June 15, 2013

Minnesota Charter Schools Lack Diversity St. Paul, Minnesota Facing Charter School Issues Charter schools in Minnesota were first started mostly to improve student outcomes in disadvantaged locations across the state. Therefore it developed that they enroll a majority of low-income children of color. In the Twin Cities of Minneapolis–Saint Paul a different trend has been observed. Many white children, whose parents are fleeing urban blight, are starting charters in the suburbs. These schools therefore are predominantly white. According to a report based on a survey taken by the Institute of Metropolitan Opportunity at the University of Minnesota Law School, these charters grew by 40 percent over the past five years. The report states that the schools are feeding “white flight” from diverse, traditional suburban public schools in such cities as Bloomington and Eden Prairie. At issue here is whether there should be the goal of getting a diverse student body sitting at their classroom tables together, or if this new segregation is a positive, or neutral, turn of events. The choice seems to be, “Is it better to have segregated schools if student academic performance is improved overall, or is it better to make diversity a positive goal to achieve in itself?” Can, and should, charter schools be forced to maintain a certain level of racial mix within their walls and sitting at their classroom desks? Many people believe that classroom diversity is a value worth pursuing. Since the world we live in is one of diversity, our children should be exposed to this from...
A Modern Approach to Public Schools There is a misconception that charter schools are private schools, but this is incorrect. One way Charter Schools Can Take Their Students Soaring to describe charter schools is as independent public schools which are freer than regular public schools to use innovative educational methods and are also subjected to a higher standard of achievement for their students. Although the classroom furniture may be the same, the relationship between parents, teachers and students is more intense and involved. All three components of the charter school system are held accountable for their contribution to students’ success. Charter schools were created to improve the quality of education in the country’s school system. Although they are definitely independent of the local school district they still meet the following criteria of public schools: • No tuition is charged and the school is open to all who wish to attend • There is no discrimination on any basis; charter schools are entirely non-sectarian • Funds to run charter schools are derived from tax money based on enrollment, just like all other public schools • The must meet the state and federal standards for academic standards What are some of the ways charter schools are actually different than ordinary public schools? • Charter schools often have a longer school day. It is up to each charter school to decide if, in order to boost student performance, they want to have evening hours, school on weekends, or extra classroom time during the summer months. • A charter is...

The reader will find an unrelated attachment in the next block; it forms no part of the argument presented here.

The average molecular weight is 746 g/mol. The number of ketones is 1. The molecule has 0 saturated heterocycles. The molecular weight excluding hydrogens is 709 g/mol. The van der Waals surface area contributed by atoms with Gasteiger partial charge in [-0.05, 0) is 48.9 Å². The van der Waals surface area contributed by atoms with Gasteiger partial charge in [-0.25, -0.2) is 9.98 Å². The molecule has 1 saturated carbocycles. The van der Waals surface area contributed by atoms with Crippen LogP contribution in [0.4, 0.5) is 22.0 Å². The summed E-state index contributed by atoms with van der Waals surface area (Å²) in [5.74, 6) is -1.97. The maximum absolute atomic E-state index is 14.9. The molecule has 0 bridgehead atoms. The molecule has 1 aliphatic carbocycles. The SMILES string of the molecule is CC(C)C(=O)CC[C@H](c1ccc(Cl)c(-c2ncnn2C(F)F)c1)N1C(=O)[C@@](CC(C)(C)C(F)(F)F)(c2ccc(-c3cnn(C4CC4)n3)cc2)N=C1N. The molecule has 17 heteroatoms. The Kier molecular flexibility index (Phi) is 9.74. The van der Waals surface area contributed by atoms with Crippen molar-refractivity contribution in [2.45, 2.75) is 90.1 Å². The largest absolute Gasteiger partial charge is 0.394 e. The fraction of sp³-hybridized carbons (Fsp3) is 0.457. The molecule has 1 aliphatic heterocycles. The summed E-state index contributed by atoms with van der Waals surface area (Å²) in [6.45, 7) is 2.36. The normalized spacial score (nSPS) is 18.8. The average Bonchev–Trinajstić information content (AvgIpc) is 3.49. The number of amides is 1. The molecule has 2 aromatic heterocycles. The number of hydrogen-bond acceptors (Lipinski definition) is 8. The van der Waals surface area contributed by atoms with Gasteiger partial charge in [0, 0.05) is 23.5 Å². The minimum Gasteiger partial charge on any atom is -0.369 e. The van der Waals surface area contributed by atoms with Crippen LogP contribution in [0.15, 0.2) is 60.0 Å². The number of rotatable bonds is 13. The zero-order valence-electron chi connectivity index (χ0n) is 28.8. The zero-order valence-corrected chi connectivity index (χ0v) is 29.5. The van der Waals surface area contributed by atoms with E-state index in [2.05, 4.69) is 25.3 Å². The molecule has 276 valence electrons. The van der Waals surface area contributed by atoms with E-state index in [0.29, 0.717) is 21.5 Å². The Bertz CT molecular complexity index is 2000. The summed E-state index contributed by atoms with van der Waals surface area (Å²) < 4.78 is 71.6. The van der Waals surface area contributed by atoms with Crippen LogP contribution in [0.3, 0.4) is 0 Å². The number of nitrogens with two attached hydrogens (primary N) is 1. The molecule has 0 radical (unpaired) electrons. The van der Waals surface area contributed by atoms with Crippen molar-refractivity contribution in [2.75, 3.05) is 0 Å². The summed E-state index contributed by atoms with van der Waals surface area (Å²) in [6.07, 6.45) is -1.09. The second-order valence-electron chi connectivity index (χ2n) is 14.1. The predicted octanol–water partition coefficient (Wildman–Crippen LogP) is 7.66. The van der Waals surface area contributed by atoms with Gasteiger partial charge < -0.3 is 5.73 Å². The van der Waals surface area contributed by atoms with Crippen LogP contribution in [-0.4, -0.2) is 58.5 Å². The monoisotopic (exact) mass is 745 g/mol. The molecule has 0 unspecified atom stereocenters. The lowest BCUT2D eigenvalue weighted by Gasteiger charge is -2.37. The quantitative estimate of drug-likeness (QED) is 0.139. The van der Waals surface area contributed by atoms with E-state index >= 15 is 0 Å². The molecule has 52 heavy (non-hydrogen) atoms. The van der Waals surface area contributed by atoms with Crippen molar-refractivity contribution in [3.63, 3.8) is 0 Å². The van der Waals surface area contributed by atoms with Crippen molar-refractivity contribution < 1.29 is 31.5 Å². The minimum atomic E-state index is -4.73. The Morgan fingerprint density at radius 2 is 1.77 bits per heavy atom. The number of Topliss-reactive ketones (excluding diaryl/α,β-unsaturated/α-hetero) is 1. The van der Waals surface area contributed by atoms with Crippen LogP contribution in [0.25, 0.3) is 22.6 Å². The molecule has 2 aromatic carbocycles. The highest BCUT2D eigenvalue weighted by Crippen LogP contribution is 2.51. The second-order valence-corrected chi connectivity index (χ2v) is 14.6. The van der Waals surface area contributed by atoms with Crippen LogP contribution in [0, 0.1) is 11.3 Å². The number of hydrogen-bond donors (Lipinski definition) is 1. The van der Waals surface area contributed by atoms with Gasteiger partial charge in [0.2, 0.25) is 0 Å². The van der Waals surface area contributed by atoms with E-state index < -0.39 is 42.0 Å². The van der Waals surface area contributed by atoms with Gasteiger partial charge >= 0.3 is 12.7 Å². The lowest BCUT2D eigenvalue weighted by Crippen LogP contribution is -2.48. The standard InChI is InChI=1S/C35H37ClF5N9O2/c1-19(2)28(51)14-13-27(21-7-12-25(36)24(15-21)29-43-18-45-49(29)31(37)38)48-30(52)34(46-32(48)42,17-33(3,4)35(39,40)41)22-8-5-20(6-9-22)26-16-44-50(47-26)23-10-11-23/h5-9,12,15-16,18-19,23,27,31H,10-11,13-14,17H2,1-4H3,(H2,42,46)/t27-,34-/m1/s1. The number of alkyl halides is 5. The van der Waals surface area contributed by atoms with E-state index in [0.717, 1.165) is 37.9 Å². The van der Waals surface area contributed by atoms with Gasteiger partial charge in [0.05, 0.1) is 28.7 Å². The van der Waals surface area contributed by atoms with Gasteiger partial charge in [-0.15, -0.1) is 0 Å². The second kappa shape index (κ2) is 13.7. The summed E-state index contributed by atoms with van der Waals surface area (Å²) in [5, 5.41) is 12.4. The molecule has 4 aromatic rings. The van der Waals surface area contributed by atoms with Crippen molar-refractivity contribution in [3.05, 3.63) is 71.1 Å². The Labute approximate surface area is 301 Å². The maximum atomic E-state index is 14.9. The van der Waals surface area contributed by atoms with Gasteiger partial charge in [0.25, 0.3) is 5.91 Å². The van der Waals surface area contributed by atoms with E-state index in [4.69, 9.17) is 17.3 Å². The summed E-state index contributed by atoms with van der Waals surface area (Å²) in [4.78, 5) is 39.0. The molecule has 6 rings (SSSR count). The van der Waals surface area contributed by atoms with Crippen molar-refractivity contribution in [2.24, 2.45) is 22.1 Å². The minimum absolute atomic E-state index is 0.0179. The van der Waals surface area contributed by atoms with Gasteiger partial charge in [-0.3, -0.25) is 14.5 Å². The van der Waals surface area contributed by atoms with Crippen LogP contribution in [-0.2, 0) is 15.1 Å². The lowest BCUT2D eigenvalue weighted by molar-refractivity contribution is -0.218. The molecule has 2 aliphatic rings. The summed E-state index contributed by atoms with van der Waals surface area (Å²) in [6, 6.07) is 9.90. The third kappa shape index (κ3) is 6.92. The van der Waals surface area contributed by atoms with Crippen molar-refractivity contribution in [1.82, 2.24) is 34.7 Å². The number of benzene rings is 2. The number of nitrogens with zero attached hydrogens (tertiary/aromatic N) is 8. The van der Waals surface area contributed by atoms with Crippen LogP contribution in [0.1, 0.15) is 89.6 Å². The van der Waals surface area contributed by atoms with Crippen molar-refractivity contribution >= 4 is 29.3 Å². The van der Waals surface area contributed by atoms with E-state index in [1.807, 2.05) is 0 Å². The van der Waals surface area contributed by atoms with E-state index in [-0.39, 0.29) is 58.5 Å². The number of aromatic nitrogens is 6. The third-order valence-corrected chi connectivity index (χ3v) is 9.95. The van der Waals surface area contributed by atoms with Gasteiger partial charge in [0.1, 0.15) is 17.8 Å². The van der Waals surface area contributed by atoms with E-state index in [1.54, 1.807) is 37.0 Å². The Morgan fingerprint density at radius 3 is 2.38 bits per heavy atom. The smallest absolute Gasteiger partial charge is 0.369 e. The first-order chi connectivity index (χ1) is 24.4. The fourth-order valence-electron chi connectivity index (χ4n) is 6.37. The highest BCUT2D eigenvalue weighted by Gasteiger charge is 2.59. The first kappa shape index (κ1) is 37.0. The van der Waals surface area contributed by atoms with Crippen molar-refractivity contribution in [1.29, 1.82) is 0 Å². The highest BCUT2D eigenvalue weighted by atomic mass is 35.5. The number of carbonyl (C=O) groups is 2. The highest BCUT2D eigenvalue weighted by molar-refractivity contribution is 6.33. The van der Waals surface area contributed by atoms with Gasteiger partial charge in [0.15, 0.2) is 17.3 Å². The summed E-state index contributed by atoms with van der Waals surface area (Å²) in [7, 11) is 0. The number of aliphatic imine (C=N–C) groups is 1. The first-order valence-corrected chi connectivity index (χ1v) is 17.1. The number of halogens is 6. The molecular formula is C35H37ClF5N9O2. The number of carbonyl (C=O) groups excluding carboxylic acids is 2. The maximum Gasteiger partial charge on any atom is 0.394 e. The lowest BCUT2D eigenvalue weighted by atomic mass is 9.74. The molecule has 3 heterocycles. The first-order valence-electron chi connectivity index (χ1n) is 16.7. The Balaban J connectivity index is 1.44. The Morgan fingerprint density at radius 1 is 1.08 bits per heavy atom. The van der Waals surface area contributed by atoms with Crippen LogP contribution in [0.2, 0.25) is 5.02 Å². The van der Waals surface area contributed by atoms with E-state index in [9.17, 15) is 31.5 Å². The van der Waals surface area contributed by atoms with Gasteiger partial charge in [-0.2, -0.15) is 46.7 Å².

Exploring the hot topic of charter schools